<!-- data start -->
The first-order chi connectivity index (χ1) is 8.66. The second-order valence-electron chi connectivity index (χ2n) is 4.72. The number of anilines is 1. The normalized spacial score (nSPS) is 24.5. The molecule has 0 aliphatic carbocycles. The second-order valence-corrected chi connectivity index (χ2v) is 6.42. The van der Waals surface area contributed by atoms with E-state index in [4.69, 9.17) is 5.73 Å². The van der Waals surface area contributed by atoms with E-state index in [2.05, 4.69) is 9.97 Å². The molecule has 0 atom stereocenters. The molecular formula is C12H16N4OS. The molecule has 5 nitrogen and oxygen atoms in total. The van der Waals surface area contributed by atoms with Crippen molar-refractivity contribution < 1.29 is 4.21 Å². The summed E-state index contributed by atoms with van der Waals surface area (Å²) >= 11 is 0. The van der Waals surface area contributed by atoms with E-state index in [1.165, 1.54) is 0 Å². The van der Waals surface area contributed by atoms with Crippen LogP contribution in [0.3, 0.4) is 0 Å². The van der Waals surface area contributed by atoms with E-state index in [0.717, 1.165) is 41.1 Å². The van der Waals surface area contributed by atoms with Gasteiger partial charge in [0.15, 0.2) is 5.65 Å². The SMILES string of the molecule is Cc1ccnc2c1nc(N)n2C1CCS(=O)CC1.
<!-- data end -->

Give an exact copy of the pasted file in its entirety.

The first-order chi connectivity index (χ1) is 8.66. The second-order valence-electron chi connectivity index (χ2n) is 4.72. The number of anilines is 1. The normalized spacial score (nSPS) is 24.5. The molecule has 0 aliphatic carbocycles. The second-order valence-corrected chi connectivity index (χ2v) is 6.42. The van der Waals surface area contributed by atoms with E-state index in [4.69, 9.17) is 5.73 Å². The van der Waals surface area contributed by atoms with E-state index in [2.05, 4.69) is 9.97 Å². The molecule has 0 atom stereocenters. The molecular formula is C12H16N4OS. The molecule has 5 nitrogen and oxygen atoms in total. The van der Waals surface area contributed by atoms with Crippen molar-refractivity contribution < 1.29 is 4.21 Å². The summed E-state index contributed by atoms with van der Waals surface area (Å²) >= 11 is 0. The van der Waals surface area contributed by atoms with E-state index in [1.165, 1.54) is 0 Å². The van der Waals surface area contributed by atoms with Crippen LogP contribution in [0.3, 0.4) is 0 Å². The van der Waals surface area contributed by atoms with E-state index in [0.717, 1.165) is 41.1 Å². The van der Waals surface area contributed by atoms with Gasteiger partial charge in [0.15, 0.2) is 5.65 Å². The SMILES string of the molecule is Cc1ccnc2c1nc(N)n2C1CCS(=O)CC1.